Do you ever get the urge to try random obscure operating systems? I think it's sometimes just fun to use systems that are not widely used. What obscure operating systems have you tried (or have thought about trying)? I've been looking into Haiku  lately.
ReactOS® is a free, modern operating system based on the design of Windows® XP/2003. Written completely from scratch, it aims to follow the Windows® architecture designed by Microsoft from the hardware level right through to the application level. This is not a Linux based system, and shares none of the unix architecture.
The main goal of the ReactOS project is to provide an operating system which is binary compatible with Windows. This will allow your Windows applications and drivers to run as they would on your Windows system. Additionally, the look and feel of the Windows operating system is used, such that people accustomed to the familiar user interface of Windows® would find using ReactOS straightforward. The ultimate goal of ReactOS is to allow you to remove Windows® and install ReactOS without the end user noticing the change.
MenuetOS is an Operating System in development for the PC written entirely in 32/64 bit assembly language, and released under the License . It supports 32/64 bit x86 assembly programming for smaller, faster and less resource hungry applications.
Menuet has no roots within UNIX or the POSIX standards, nor is it based on any operating system. The design goal has been to remove the extra layers between different parts of an OS, which normally complicate programming and create bugs.
Menuet's application structure is not specifically reserved for asm programming since the header can be produced with practically any other language. However, the overall application programming design is intended for easy 32/64 bit asm programming. Menuet's responsive GUI is easy to handle with assembly language.
BeOS  http://en.wikipedia.org/wiki/BeOS
Windows 3.1 or earlier.
I wouldn't normaly suggest any windows product for something like this. But, there is enough people now that have never seen nor touched windows 3.1 or earlier. It is a good wakeup call on how far we have come in the windows world.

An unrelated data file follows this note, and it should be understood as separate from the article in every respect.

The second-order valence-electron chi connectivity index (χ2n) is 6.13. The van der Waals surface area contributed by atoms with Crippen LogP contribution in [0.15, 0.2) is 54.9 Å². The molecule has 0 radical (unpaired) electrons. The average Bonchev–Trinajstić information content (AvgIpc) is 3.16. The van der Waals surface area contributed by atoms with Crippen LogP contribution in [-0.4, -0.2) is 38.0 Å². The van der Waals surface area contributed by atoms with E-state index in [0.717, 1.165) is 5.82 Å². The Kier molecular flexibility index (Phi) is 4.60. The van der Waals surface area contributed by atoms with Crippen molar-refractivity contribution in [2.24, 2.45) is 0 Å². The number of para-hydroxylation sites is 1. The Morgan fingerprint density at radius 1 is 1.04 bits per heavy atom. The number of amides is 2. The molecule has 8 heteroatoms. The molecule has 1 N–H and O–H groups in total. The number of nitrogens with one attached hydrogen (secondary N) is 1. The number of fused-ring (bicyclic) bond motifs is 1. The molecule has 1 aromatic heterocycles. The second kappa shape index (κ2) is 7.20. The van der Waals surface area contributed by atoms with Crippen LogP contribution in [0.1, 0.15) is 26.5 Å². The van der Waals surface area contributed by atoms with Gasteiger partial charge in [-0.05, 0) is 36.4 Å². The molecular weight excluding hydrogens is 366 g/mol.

And if you are really cool. Windows 3.11 for Workgroups
Haiku , a BeOS clone, is quite nice, and resembles Unix a little. http://haiku-os.org/
OS/2  - Great OS for its time. I believe OS/2 is destined to be the most important operating system, and possibly program, of all time. As the successor to DOS, which has over 10,000,000 systems in use, it creates incredible opportunities for everyone involved with PCs. -- Bill Gates http://en.wikipedia.org/wiki/OS/2
Geos  (GeoWorks). Used by the very first versions of America Online when they changed to a graphical interface. It was a full GUI that fit on a single 3.5" floppy with room for both the OS and an application. http://en.wikipedia.org/wiki/GeoWorks
I've fiddled around a lot with Plan 9 
Great OS, made by the same people that originally made Unix. It's and a research project and not that modern anymore. It's taken the unix philosophy to the next level and it's a bit sad unix didn't adopt these philosopies , aldthough a few have crept in. http://plan9.bell-labs.com/plan9/
Apple IIgs System 6. Impressive for its time.
NeXTSTEP  - it only ran only thier proprietary computers for the most part, but it's cool to see where Mac OS X got a lot of its ideas/concepts from. http://en.wikipedia.org/wiki/Nextstep
Not everyone would consider it obscure, but OpenVMS  is certainly less common (In the desktop space anyway). http://www.openvmshobbyist.com/
MikeOS  - a nice, educational OS written entirely in 16-bit real mode assembly language! http://mikeos.berlios.de
How about Andrew Tanenbaum's Minix ? For anyone starting with OS development, this is a must, a classic. I'm surprised nobody mentioned it yet. http://en.wikipedia.org/wiki/MINIX
There are a few rather graphically impressive obscure operating systems. You may have trouble actually trying the latter two. I particularly wish I had the hardware to mess around with MorphOS.